Giving time to an elderly home is the most valuable use of human currency there is. The seniors, so often forgotten, spend the majority of their day just sitting, sometimes wheelchair bound, and having nothing but their own melancholy thoughts for company. The health system certainly organizes “entertainment” but the adults to help build our existence are commonly interacted with on a childish level, as though we forget they are thinking, valuable persons. Going to be with them, talk with them, sing with them, toss a “baseball” around with them is validating and enjoyable for them. And soul refreshing for me.
Last year, I took a community development class that focused
on how grassroots community development could change the communities around us.
As an assignment I was given a choice to learn about an organization and report
back to the class but as you read on, you’ll find out that it blossomed into a little
project that both raised awareness and increased donations to the Hope Mission.
I decided to choose a population that have often been stigmatized by their situation,
the homeless. I chose Hope Mission and with accordance with the volunteer
coordinator learned an abundance of knowledge that neither I nor my friend (who
also came to help) knew. Who knew that hope mission accepted open bottles of
shampoos, lotion etc?! Most of those items are thrown away or wasting away
under our bathroom sinks. Me and my friend Julie decided before we embarked on
creating a donation & awareness project, we needed to hear and experience
what some of these individuals go through every day. So we visited the men’s
center downtown, putting my photography skills to use by taking photos of the
bunks, the cut up pieces of soap in a bucket for the men to use, the narrow
hallways and etc. We also visited the youth center that is associated with Hope
Mission and saw all the wonderful work they do there. We were advised to go to
both these places in the daytime. At night, with coordination of the volunteer
coordinator, we toured the downtown hope mission facility right after dinner,
where they put down gym mats for the men and women lining up outside to sleep
on. Me and a friend had prepared sandwiches, juice and chocolates to give the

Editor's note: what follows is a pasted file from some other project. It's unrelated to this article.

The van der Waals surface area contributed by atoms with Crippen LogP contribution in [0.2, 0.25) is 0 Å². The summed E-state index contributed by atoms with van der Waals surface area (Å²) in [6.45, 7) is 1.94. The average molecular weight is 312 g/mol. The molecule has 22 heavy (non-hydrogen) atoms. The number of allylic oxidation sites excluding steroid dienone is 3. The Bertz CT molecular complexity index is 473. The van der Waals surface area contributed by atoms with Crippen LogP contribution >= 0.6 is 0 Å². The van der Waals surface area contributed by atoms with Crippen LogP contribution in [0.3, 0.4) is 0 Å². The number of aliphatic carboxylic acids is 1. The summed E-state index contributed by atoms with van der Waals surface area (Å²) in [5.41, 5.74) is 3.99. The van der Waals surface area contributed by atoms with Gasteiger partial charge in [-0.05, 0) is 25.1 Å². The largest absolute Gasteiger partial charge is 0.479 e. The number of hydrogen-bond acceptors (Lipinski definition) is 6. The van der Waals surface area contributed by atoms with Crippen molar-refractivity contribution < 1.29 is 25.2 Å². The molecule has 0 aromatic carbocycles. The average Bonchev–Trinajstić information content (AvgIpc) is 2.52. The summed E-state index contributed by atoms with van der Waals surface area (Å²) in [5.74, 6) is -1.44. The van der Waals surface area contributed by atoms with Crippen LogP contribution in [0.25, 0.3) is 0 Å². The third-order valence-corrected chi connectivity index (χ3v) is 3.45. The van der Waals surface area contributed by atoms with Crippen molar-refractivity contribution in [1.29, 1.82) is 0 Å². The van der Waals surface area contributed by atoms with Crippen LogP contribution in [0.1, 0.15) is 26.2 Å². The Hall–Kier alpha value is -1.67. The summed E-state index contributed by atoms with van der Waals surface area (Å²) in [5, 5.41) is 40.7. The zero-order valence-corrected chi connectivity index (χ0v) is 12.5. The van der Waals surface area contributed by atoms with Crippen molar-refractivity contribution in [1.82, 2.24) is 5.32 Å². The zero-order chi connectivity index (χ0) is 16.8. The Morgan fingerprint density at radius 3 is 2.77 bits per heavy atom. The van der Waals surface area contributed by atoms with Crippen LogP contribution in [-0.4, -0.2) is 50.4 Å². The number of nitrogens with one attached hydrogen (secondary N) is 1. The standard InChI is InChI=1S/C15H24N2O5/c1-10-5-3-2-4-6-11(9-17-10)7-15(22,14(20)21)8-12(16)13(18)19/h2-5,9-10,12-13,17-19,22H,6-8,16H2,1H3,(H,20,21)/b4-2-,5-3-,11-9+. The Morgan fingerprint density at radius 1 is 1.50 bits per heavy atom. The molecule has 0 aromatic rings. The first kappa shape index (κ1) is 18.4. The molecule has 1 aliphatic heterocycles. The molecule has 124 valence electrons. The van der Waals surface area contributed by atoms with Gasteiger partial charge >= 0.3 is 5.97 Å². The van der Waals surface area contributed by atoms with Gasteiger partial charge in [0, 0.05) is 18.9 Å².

women (who had a separate entrance and sleeping area). We had been advised to
distribute only to the women as many of the men were violent that night. Many
of these women started opening up about their stories. A woman told us that she
hadn’t had chocolate in years because it was considered a luxury and homeless
people don’t get luxuries. Another told me that she didn’t start out this way
and it took only 5 bad decisions to get her there. We saw elderly gentlemen who
had homes but nothing to eat, men in suits trying to get a job, battered women.
They were regular people who had come across bad decisions, situations and unfortunate
circumstances. After that experience, me and a friend started a little 2 month
project called project one. We set up small donation sites and even did an
afternoon at the entrance of RONA asking
people for material donations. A lady gave us a little bottle of half used
lotion to donate. What we wanted to focus on was that many of the things we
discard of, the hope mission gladly accepts. Old clothes, half empty bottles of
shampoo, lotion etc. Our project was
called project One and our motto was one item, one person can start to change
the world. By the end of two months, we had collected a whole garage full of
items to donate. It took us 5 trips to get everything down to the hope mission.
It was a life changing thing for me. I never
question what one man or woman can do to change the world. I know that if we
all donated a portion of our time and energy and abolished apathy, we could
definitely make a big impact in society.